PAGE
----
BurmaNet News, August 9, 2007
editor at burmanet.org
Thu Aug 9 11:24:51 EDT 2007
August 9, 2007 Issue # 3264
The Nation: Burma bans comedian show in Mandalay
ON THE BORDER
Irrawaddy: One death in Mae La cholera outbreak
IMNA: Floods, landslide wreak severe damage in Mon and Karen refugee camp
BUSINESS / TRADE
Xinhua: Myanmar striving to offer internet services at high speed rate (2)
Mizzima News: No need for ASEAN to wait for struggling members
Bangkok Post: Minister hails new strategy for dealing with Burma
Irrawaddy: UN's new approach to Burma issue gains support in Asean
Pretoria News (South Africa): UCT to honour Myanmar's Suu Kyi
Mizzima News: US remembers 8-8-88, reaffirms support
OPINION / OTHER
UPI: A duck, six prisoners and human rights in Burma - Awzar Thi
The Hindu: Myanmar: Rhetoric and reality of Indian democracy - Mukul Sharma
AHRC: An open letter to the International Labour Organisation
August 9, The Nation
Burma bans comedian show in Mandalay
Celebrations marking the completion of renovations of a monastery in a
Mandalay neighbourhood did not go as planned recently, because the
authorities stepped in to stop more than a dozen leading comedians from
The comedy acts had been organised by one of Burma's most famous
comedians, the blacklisted Par Par Lay, whose familybased Moustache
Brothers Troupe lives next to the monastery in Block 520 of Kone Win Ward
in Maha Aung Myay township.
The monastery's organising committee had earlier been given permission by
the authorities to stage musical and comedy acts on July 29, to mark the
completion of the renovations. Fourteen leading Mandalay comedians had
volunteered to perform and posters advertising the show had been put up
around the city.
"The comedians wanted to perform in Par Par Lay's neighbourhood, because
he himself is not permitted to do so," said one unnamed observer.
Although Par Par Lay and the Moustache Brothers were not performing, the
authorities told the organising committee the night before the show that
permission for the comedy acts had been withdrawn. However, they said, the
musicians could still perform.
"Thousands of people turned up only to discover that the comedy acts were
off the bill," the observer said. "The ban was clearly because of Par Par
Lay's involvement, and people were very angry. Why do the authorities fear
Par Par Lay so much?"
Par Par Lay and fellow Moustache Brother, Lu Zaw, were given a sevenyear
jail sentence in 1996 after telling jokes about Burma's military regime at
a function held in the compound of National League for Democracy leader
Aung San Suu Kyi's home in Rangoon.
Par Par Lay and Lu Zaw were released in 2001, but the troupe has been
banned from performing in public places and supports itself with nightly
shows for tourists at their home in Mandalay.
ON THE BORDER
August 9, Irrawaddy
One death in Mae La cholera outbreak - Shah Paung
An outbreak of cholera in Mae La refugee camp near the Thailand-Burma
border has killed one woman, while nearly 40 others have tested positive
for the disease, according to camp medical officials.
A medical staffer with the non-governmental organization Aide Médicale
Internationale, which administers health services in Mae La, told The
Irrawaddy on Thursday that more than 30 cases of cholera have been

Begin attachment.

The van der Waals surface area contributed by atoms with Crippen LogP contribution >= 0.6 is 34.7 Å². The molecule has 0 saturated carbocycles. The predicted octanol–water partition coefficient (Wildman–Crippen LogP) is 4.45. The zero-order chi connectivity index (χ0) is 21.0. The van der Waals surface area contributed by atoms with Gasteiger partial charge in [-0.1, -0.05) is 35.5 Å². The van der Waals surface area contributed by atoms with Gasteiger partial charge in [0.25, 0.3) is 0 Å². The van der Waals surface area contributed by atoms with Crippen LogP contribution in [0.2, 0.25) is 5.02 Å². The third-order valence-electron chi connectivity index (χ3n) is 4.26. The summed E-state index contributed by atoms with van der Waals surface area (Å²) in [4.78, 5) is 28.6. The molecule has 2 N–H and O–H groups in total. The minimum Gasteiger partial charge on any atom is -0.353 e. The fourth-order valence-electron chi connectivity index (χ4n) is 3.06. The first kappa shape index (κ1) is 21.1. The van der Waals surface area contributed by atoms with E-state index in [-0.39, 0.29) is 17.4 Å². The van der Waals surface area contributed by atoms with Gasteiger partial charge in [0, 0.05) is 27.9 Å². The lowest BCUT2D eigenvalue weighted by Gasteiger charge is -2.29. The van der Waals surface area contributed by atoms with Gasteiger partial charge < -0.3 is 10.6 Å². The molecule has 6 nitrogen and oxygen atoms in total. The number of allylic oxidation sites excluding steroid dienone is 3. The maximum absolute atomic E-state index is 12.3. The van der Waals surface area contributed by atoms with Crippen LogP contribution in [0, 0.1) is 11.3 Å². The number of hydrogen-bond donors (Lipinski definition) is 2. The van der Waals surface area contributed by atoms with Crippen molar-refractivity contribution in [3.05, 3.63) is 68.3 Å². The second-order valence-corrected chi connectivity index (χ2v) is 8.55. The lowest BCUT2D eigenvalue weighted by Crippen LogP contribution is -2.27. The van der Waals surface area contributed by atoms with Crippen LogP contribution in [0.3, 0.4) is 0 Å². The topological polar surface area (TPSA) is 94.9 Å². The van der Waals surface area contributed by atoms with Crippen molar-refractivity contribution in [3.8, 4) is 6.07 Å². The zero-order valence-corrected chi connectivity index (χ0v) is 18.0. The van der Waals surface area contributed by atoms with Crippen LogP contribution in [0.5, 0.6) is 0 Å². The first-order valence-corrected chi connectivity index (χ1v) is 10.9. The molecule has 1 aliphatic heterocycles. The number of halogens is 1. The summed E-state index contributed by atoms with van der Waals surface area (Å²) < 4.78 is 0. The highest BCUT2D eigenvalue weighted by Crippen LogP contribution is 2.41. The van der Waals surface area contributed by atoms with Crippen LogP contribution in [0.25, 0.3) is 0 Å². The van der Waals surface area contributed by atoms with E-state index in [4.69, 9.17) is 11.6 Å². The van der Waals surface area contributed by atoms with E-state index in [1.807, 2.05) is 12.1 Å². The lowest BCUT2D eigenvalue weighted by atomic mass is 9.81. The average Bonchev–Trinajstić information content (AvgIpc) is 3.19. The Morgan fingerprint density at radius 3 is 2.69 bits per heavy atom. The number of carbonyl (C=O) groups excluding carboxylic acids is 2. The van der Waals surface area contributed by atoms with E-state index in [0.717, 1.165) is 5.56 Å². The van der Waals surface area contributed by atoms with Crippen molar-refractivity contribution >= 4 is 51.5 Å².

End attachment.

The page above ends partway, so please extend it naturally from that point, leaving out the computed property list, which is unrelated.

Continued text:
diagnosed since July. The patients are now being treated in the camp
A Thai health team is also conducting tests for cholera in Mae La among
residents suffering from chronic diarrhea, according to another health
worker in the camp. The team has identified nine additional cases in the
last two days and has referred them to the camp hospital.
Health officials are distributing medicine to curb the outbreak from the
Thai Ministry of Interior office in Mae La camp, where authorities have
recently banned the selling of beef, chicken, pork, duck and various
Since late June, more than 60 camp residents have been admitted to the
hospital, but not all have been confirmed as cholera patients.
Two additional cholera patients were identified at Dr Cynthia Maungs Mae
Tao Clinic in Mae Sot. one was transferred to Mae Sot General Hospital, a
medic from Mae Taos In-patient Department told The Irrawaddy.
The medic added that several others admitted to the hospital in Mae Sot
were suspected of suffering from cholera, as well as several more
residents in Phop Phra district in Thailand, though Mae Sot General
Hospital has refused to comment.
Public health officials in Thailands Tak Province announced in late July
that more than 300 cases of cholera have been identified in border
districts of the province in the last two months.
August 9, Independent Mon News Agency
Floods, landslide wreak severe damage in Mon and Karen refugee camp
Heavy downpour since last night caused floods and landslide in Mon and
Karen refugee camps in Three Pagoda Pass border area, destroying seven
houses. Over 20 houses were submerged.
The flood this morning destroyed a house in Chaung-zone village beside
Zami River , about 10 miles west of Three Pagoda Pass town.
Major Kyaw Soe Naing and ceasefire group's officers promised to come to
their rescue and provide relief to the flood affected people. The officers
have reached the flooded areas and are helping the people.
"The water continues to increase and some more houses have been inundated.
The flood water destroyed all properties in the homes," a NMSP officer
"The water level is about 20 foot," the officer added.
Mon Relief and Development Committee and New Mon State Party medical
workers in Mon refugee camp Bleah Doon Phike moved patients to higher
areas after the water reached the camp hospital.
The camp bridge built on Zami River originates in the area. The bridge was